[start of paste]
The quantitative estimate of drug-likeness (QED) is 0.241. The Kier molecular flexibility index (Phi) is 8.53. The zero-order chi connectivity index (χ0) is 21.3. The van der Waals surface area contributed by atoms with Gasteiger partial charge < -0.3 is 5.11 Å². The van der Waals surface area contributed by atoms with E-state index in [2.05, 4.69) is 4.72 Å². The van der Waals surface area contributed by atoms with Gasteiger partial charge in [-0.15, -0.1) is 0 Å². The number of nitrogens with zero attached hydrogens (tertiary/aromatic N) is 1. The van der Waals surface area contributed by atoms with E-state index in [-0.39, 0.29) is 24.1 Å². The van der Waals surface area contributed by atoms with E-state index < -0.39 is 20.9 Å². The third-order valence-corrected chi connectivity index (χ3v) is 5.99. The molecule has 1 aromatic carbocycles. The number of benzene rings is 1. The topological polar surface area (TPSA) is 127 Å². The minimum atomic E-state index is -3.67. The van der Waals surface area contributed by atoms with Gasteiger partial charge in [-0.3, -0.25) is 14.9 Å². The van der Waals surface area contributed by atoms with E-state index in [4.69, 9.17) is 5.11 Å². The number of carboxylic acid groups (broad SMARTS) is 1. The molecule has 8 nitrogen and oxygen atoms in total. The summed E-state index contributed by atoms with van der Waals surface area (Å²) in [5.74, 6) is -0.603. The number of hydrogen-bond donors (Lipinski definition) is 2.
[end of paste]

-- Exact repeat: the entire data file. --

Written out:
The quantitative estimate of drug-likeness (QED) is 0.241. The Kier molecular flexibility index (Phi) is 8.53. The zero-order chi connectivity index (χ0) is 21.3. The van der Waals surface area contributed by atoms with Gasteiger partial charge < -0.3 is 5.11 Å². The van der Waals surface area contributed by atoms with E-state index in [2.05, 4.69) is 4.72 Å². The van der Waals surface area contributed by atoms with Gasteiger partial charge in [-0.15, -0.1) is 0 Å². The number of nitrogens with zero attached hydrogens (tertiary/aromatic N) is 1. The van der Waals surface area contributed by atoms with E-state index in [-0.39, 0.29) is 24.1 Å². The van der Waals surface area contributed by atoms with E-state index < -0.39 is 20.9 Å². The third-order valence-corrected chi connectivity index (χ3v) is 5.99. The molecule has 1 aromatic carbocycles. The number of benzene rings is 1. The topological polar surface area (TPSA) is 127 Å². The minimum atomic E-state index is -3.67. The van der Waals surface area contributed by atoms with Gasteiger partial charge in [-0.3, -0.25) is 14.9 Å². The van der Waals surface area contributed by atoms with E-state index in [4.69, 9.17) is 5.11 Å². The number of carboxylic acid groups (broad SMARTS) is 1. The molecule has 8 nitrogen and oxygen atoms in total. The summed E-state index contributed by atoms with van der Waals surface area (Å²) in [5.74, 6) is -0.603. The number of hydrogen-bond donors (Lipinski definition) is 2.